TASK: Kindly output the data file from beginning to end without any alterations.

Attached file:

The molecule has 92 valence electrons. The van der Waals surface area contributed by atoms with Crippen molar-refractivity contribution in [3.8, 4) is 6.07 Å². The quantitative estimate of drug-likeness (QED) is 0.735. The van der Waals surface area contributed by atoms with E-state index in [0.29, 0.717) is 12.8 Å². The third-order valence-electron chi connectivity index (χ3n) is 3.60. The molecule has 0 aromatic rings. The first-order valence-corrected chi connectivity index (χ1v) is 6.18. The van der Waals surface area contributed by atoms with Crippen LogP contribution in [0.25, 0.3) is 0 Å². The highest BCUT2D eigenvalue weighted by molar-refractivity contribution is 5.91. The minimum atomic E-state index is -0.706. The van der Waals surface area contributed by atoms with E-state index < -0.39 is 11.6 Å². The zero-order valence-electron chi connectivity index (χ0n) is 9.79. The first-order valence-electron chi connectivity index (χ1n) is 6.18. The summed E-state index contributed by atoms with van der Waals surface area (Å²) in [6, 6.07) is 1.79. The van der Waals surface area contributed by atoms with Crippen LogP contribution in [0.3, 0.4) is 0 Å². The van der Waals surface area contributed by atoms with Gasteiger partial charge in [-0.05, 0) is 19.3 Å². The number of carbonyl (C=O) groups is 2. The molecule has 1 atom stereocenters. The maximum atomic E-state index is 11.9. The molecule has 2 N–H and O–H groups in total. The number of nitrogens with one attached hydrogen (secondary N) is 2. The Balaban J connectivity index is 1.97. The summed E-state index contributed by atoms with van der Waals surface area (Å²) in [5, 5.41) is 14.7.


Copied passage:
The molecule has 92 valence electrons. The van der Waals surface area contributed by atoms with Crippen molar-refractivity contribution in [3.8, 4) is 6.07 Å². The quantitative estimate of drug-likeness (QED) is 0.735. The van der Waals surface area contributed by atoms with E-state index in [0.29, 0.717) is 12.8 Å². The third-order valence-electron chi connectivity index (χ3n) is 3.60. The molecule has 0 aromatic rings. The first-order valence-corrected chi connectivity index (χ1v) is 6.18. The van der Waals surface area contributed by atoms with Crippen LogP contribution in [0.25, 0.3) is 0 Å². The highest BCUT2D eigenvalue weighted by molar-refractivity contribution is 5.91. The minimum atomic E-state index is -0.706. The van der Waals surface area contributed by atoms with E-state index < -0.39 is 11.6 Å². The zero-order valence-electron chi connectivity index (χ0n) is 9.79. The first-order valence-electron chi connectivity index (χ1n) is 6.18. The summed E-state index contributed by atoms with van der Waals surface area (Å²) in [6, 6.07) is 1.79. The van der Waals surface area contributed by atoms with Crippen LogP contribution in [0.3, 0.4) is 0 Å². The van der Waals surface area contributed by atoms with Gasteiger partial charge in [-0.05, 0) is 19.3 Å². The number of carbonyl (C=O) groups is 2. The molecule has 1 atom stereocenters. The maximum atomic E-state index is 11.9. The molecule has 2 N–H and O–H groups in total. The number of nitrogens with one attached hydrogen (secondary N) is 2. The Balaban J connectivity index is 1.97. The summed E-state index contributed by atoms with van der Waals surface area (Å²) in [5, 5.41) is 14.7.